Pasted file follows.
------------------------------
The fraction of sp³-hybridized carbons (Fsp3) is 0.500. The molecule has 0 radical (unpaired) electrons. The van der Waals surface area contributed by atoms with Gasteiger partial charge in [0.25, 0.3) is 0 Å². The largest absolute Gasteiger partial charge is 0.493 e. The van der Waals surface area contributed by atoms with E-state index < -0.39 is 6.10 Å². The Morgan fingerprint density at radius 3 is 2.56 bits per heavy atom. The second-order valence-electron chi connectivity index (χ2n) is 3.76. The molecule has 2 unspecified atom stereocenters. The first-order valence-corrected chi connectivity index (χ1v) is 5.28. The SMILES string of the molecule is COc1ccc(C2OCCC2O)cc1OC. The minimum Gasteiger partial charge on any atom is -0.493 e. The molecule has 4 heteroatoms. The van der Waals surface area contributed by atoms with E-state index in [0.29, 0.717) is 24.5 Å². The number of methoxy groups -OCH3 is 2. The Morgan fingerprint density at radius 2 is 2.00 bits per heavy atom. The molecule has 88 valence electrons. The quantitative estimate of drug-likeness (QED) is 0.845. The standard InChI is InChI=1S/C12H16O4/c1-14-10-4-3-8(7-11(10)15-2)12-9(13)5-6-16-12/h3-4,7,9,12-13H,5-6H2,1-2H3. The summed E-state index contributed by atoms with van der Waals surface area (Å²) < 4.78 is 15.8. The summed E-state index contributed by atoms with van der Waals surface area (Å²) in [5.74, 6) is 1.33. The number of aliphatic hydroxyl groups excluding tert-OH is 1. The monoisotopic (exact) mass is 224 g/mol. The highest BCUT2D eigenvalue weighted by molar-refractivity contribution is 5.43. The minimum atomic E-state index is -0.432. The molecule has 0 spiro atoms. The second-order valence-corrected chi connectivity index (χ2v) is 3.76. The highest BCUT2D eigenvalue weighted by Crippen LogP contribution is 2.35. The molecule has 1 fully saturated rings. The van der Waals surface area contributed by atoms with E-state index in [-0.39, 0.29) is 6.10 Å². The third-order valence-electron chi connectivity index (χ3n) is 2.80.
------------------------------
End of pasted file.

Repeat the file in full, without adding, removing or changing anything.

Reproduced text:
The fraction of sp³-hybridized carbons (Fsp3) is 0.500. The molecule has 0 radical (unpaired) electrons. The van der Waals surface area contributed by atoms with Gasteiger partial charge in [0.25, 0.3) is 0 Å². The largest absolute Gasteiger partial charge is 0.493 e. The van der Waals surface area contributed by atoms with E-state index < -0.39 is 6.10 Å². The Morgan fingerprint density at radius 3 is 2.56 bits per heavy atom. The second-order valence-electron chi connectivity index (χ2n) is 3.76. The molecule has 2 unspecified atom stereocenters. The first-order valence-corrected chi connectivity index (χ1v) is 5.28. The SMILES string of the molecule is COc1ccc(C2OCCC2O)cc1OC. The minimum Gasteiger partial charge on any atom is -0.493 e. The molecule has 4 heteroatoms. The van der Waals surface area contributed by atoms with E-state index in [0.29, 0.717) is 24.5 Å². The number of methoxy groups -OCH3 is 2. The Morgan fingerprint density at radius 2 is 2.00 bits per heavy atom. The molecule has 88 valence electrons. The quantitative estimate of drug-likeness (QED) is 0.845. The standard InChI is InChI=1S/C12H16O4/c1-14-10-4-3-8(7-11(10)15-2)12-9(13)5-6-16-12/h3-4,7,9,12-13H,5-6H2,1-2H3. The summed E-state index contributed by atoms with van der Waals surface area (Å²) < 4.78 is 15.8. The summed E-state index contributed by atoms with van der Waals surface area (Å²) in [5.74, 6) is 1.33. The number of aliphatic hydroxyl groups excluding tert-OH is 1. The monoisotopic (exact) mass is 224 g/mol. The highest BCUT2D eigenvalue weighted by molar-refractivity contribution is 5.43. The minimum atomic E-state index is -0.432. The molecule has 0 spiro atoms. The second-order valence-corrected chi connectivity index (χ2v) is 3.76. The highest BCUT2D eigenvalue weighted by Crippen LogP contribution is 2.35. The molecule has 1 fully saturated rings. The van der Waals surface area contributed by atoms with E-state index in [-0.39, 0.29) is 6.10 Å². The third-order valence-electron chi connectivity index (χ3n) is 2.80.